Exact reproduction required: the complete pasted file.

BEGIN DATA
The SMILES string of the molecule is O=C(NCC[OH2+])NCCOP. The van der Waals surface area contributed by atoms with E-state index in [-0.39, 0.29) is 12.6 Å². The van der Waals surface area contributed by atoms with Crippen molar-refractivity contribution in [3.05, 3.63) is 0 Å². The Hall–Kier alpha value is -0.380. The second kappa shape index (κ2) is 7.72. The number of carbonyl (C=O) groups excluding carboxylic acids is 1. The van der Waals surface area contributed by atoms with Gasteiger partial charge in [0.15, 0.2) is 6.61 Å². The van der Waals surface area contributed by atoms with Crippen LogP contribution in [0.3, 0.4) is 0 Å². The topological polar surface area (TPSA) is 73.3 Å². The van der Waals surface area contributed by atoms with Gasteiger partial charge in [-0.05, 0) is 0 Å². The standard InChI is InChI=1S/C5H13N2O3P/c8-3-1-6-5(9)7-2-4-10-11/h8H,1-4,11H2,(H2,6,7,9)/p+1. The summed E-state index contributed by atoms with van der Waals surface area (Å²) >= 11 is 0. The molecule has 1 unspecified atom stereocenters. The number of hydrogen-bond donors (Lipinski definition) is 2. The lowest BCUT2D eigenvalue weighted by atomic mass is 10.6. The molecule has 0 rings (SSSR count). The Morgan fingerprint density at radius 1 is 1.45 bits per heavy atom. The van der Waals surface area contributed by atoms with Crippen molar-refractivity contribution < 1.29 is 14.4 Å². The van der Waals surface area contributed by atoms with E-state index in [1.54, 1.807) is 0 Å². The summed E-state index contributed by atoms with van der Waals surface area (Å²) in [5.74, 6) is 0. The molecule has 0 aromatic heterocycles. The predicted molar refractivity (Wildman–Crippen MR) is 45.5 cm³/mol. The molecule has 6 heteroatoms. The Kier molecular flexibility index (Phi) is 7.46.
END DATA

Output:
The SMILES string of the molecule is O=C(NCC[OH2+])NCCOP. The van der Waals surface area contributed by atoms with E-state index in [-0.39, 0.29) is 12.6 Å². The van der Waals surface area contributed by atoms with Crippen molar-refractivity contribution in [3.05, 3.63) is 0 Å². The Hall–Kier alpha value is -0.380. The second kappa shape index (κ2) is 7.72. The number of carbonyl (C=O) groups excluding carboxylic acids is 1. The van der Waals surface area contributed by atoms with Gasteiger partial charge in [0.15, 0.2) is 6.61 Å². The van der Waals surface area contributed by atoms with Crippen LogP contribution in [0.3, 0.4) is 0 Å². The topological polar surface area (TPSA) is 73.3 Å². The van der Waals surface area contributed by atoms with Gasteiger partial charge in [-0.05, 0) is 0 Å². The standard InChI is InChI=1S/C5H13N2O3P/c8-3-1-6-5(9)7-2-4-10-11/h8H,1-4,11H2,(H2,6,7,9)/p+1. The summed E-state index contributed by atoms with van der Waals surface area (Å²) >= 11 is 0. The molecule has 1 unspecified atom stereocenters. The number of hydrogen-bond donors (Lipinski definition) is 2. The lowest BCUT2D eigenvalue weighted by atomic mass is 10.6. The molecule has 0 rings (SSSR count). The Morgan fingerprint density at radius 1 is 1.45 bits per heavy atom. The van der Waals surface area contributed by atoms with Crippen molar-refractivity contribution < 1.29 is 14.4 Å². The van der Waals surface area contributed by atoms with E-state index in [1.54, 1.807) is 0 Å². The summed E-state index contributed by atoms with van der Waals surface area (Å²) in [5.74, 6) is 0. The molecule has 0 aromatic heterocycles. The predicted molar refractivity (Wildman–Crippen MR) is 45.5 cm³/mol. The molecule has 6 heteroatoms. The Kier molecular flexibility index (Phi) is 7.46.